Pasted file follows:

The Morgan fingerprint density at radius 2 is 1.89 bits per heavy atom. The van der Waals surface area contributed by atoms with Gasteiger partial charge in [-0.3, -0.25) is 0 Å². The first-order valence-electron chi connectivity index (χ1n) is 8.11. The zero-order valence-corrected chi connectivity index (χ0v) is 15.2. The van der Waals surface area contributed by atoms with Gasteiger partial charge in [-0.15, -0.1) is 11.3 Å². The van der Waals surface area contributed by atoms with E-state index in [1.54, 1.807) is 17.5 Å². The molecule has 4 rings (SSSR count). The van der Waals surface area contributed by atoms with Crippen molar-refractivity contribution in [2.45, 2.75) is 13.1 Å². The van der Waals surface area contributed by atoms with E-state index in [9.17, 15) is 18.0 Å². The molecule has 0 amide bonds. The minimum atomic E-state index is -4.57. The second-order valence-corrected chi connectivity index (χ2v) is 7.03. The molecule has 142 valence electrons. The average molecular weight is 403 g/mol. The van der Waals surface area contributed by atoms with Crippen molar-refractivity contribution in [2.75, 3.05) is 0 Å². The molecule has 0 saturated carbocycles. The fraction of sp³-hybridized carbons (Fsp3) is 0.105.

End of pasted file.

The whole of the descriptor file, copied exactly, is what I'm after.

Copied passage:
The Morgan fingerprint density at radius 2 is 1.89 bits per heavy atom. The van der Waals surface area contributed by atoms with Gasteiger partial charge in [-0.3, -0.25) is 0 Å². The first-order valence-electron chi connectivity index (χ1n) is 8.11. The zero-order valence-corrected chi connectivity index (χ0v) is 15.2. The van der Waals surface area contributed by atoms with Gasteiger partial charge in [-0.15, -0.1) is 11.3 Å². The van der Waals surface area contributed by atoms with E-state index in [1.54, 1.807) is 17.5 Å². The molecule has 4 rings (SSSR count). The van der Waals surface area contributed by atoms with Crippen molar-refractivity contribution in [2.45, 2.75) is 13.1 Å². The van der Waals surface area contributed by atoms with E-state index in [9.17, 15) is 18.0 Å². The molecule has 0 amide bonds. The minimum atomic E-state index is -4.57. The second-order valence-corrected chi connectivity index (χ2v) is 7.03. The molecule has 142 valence electrons. The average molecular weight is 403 g/mol. The van der Waals surface area contributed by atoms with Crippen molar-refractivity contribution in [2.75, 3.05) is 0 Å². The molecule has 0 saturated carbocycles. The fraction of sp³-hybridized carbons (Fsp3) is 0.105.